More recently it’s experimented with season-long running plotlines and a greater focus on Randy ‘Stan’s dad’ Marsh – and whatever you may think of these moves, they’ve stopped South Park falling into the same pit of complacency as some of the other long-running best animated shows out there.
13. Batman: The Animated Series (1992-1995)
First air date: September 5th, 1992
As befits a franchise that started as a comic book, this animated show is probably still the best Batman adaptation out there. Better, even than the Nolan films or the self-consciously absurd Adam West version? Yes. And the animation was first broadcast alongside the Tim Burton adaptations of the early ‘90s, which were pretty stiff competition themselves.
The cast were particular high points of this adaptation, and none more so than Kevin Conroy as Batman and Mark ‘Luke Skywalker’ Hamill as The Joker, with both performances becoming so iconic and enduring that Conroy and Hamill would return to the roles in the acclaimed Arkham video games.
The Animated Series’ noirish complexity was received so well that it rippled outward, effecting the rest of the franchise: this show was the first time that villain Mr Freeze was portrayed as a tragic, bereaved figure rather than just a nut-job with a freeze ray, a backstory which has been part of the character ever since.
14. Bob’s Burgers (2011-present)
First air date: January 9th, 2011
You’ll remember H. John Benjamin from elsewhere in this list as suave master spy Archer, but here he’s playing basically the opposite role – an everyman husband and father who makes burgers.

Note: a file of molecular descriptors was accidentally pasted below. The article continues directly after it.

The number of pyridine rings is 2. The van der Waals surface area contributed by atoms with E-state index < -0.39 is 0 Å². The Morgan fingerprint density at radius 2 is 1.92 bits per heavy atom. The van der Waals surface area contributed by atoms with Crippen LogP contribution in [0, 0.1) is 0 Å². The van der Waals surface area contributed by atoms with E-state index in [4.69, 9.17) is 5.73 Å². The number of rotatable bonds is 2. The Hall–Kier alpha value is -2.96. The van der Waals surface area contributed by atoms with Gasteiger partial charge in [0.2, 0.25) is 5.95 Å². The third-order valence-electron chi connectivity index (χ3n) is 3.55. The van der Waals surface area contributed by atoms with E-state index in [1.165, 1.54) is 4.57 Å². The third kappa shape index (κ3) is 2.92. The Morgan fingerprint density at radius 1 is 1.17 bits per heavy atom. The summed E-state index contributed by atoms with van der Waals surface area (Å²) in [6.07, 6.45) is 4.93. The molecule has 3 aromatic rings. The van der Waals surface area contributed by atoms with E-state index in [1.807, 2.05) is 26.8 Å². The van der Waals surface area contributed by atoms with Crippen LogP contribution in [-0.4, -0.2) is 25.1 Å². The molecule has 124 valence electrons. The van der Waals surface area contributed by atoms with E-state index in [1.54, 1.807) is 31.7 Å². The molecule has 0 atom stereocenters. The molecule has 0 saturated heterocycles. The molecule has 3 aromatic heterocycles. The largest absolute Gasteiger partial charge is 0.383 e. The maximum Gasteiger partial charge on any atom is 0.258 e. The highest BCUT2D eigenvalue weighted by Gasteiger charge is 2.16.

While it’s a set of fairly gentle, slice-of-life proceedings, here it’s the characters, rather than what happens to them, that makes it all so larger-than-life. Most of the Belcher family are prone to breaking into song, or histrionics, with very little provocation.
Bob’s Burgers has been heralded as the heir to, or possibly successor of, The Simpsons. You could put these similarities down to the family-sitcom format, but one place it really shines through is the sign gags – each week the special burger is a new pop culture reference, and the store next door has a different punny name.
15. Spongebob Squarepants (1999-present)
First air date: May 1st, 1999
It’s a happy-go-lucky sponge who works at a fast-food place at the bottom of the ocean.
As wacky as the concept might seem, sponges are real sea creatures (albeit rarely cuboid and yellow), so Spongebob fits right in with the rest of the show’s menagerie of talking sea life. Why is it that they can talk? Usually cartoons don’t question that, but the fact Bikini Bottom is a subtle reference to nuclear testing site Bikini Atoll may have something to do with it.
There’s just so much about it that’s become enduring. Thanks to elasticated cartoon reality, there’s a picture of Spongebob to represent pretty well any situation, emotion, or reaction you might care to name.
And the rest of the cast may be archetypes, but they’re such wonderful examples you won’t soon forget them. With the avaricious Mr. Krabs, robust and tomboyish Sandy Cheeks, and dunce-for-the-ages Patrick Starr, it’s a gentle throwback to the pre-irony days of animated shows, when everything was sincere and straightforward. Like Looney Tunes, but underwater.
READ MORE: The Best Zombie TV Shows You Should Watch
Some of the coverage you find on Cultured Vultures contains affiliate links, which provide us with small commissions based on purchases made from visiting our site. We cover gaming news, movie reviews, wrestling and much more.